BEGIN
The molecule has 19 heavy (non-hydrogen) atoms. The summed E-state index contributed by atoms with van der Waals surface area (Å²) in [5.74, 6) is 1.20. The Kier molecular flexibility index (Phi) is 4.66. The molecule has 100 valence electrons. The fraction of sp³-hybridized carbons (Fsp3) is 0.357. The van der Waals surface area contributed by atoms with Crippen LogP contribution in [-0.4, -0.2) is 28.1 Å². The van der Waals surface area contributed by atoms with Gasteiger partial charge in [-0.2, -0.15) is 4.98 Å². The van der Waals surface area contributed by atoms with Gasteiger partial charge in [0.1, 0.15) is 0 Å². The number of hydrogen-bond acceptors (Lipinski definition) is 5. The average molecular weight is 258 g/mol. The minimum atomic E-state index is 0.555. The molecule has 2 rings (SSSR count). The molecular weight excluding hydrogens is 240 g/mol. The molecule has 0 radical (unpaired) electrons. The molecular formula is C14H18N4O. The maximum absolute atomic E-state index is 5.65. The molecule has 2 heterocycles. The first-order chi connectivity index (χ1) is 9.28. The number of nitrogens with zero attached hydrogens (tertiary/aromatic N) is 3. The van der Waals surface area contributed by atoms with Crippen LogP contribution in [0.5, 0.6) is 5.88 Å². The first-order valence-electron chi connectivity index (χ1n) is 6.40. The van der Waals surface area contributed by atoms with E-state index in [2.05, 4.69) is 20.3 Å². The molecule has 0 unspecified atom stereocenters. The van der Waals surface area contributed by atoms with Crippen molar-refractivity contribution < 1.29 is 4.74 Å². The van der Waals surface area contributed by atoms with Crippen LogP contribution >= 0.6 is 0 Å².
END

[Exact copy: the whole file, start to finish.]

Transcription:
The molecule has 19 heavy (non-hydrogen) atoms. The summed E-state index contributed by atoms with van der Waals surface area (Å²) in [5.74, 6) is 1.20. The Kier molecular flexibility index (Phi) is 4.66. The molecule has 100 valence electrons. The fraction of sp³-hybridized carbons (Fsp3) is 0.357. The van der Waals surface area contributed by atoms with Crippen LogP contribution in [-0.4, -0.2) is 28.1 Å². The van der Waals surface area contributed by atoms with Gasteiger partial charge in [-0.2, -0.15) is 4.98 Å². The van der Waals surface area contributed by atoms with Gasteiger partial charge in [0.1, 0.15) is 0 Å². The number of hydrogen-bond acceptors (Lipinski definition) is 5. The average molecular weight is 258 g/mol. The minimum atomic E-state index is 0.555. The molecule has 2 rings (SSSR count). The molecular weight excluding hydrogens is 240 g/mol. The molecule has 0 radical (unpaired) electrons. The molecular formula is C14H18N4O. The maximum absolute atomic E-state index is 5.65. The molecule has 2 heterocycles. The first-order chi connectivity index (χ1) is 9.28. The number of nitrogens with zero attached hydrogens (tertiary/aromatic N) is 3. The van der Waals surface area contributed by atoms with Crippen LogP contribution in [0.5, 0.6) is 5.88 Å². The first-order valence-electron chi connectivity index (χ1n) is 6.40. The van der Waals surface area contributed by atoms with E-state index in [2.05, 4.69) is 20.3 Å². The molecule has 0 unspecified atom stereocenters. The van der Waals surface area contributed by atoms with Crippen molar-refractivity contribution < 1.29 is 4.74 Å². The van der Waals surface area contributed by atoms with Crippen LogP contribution >= 0.6 is 0 Å².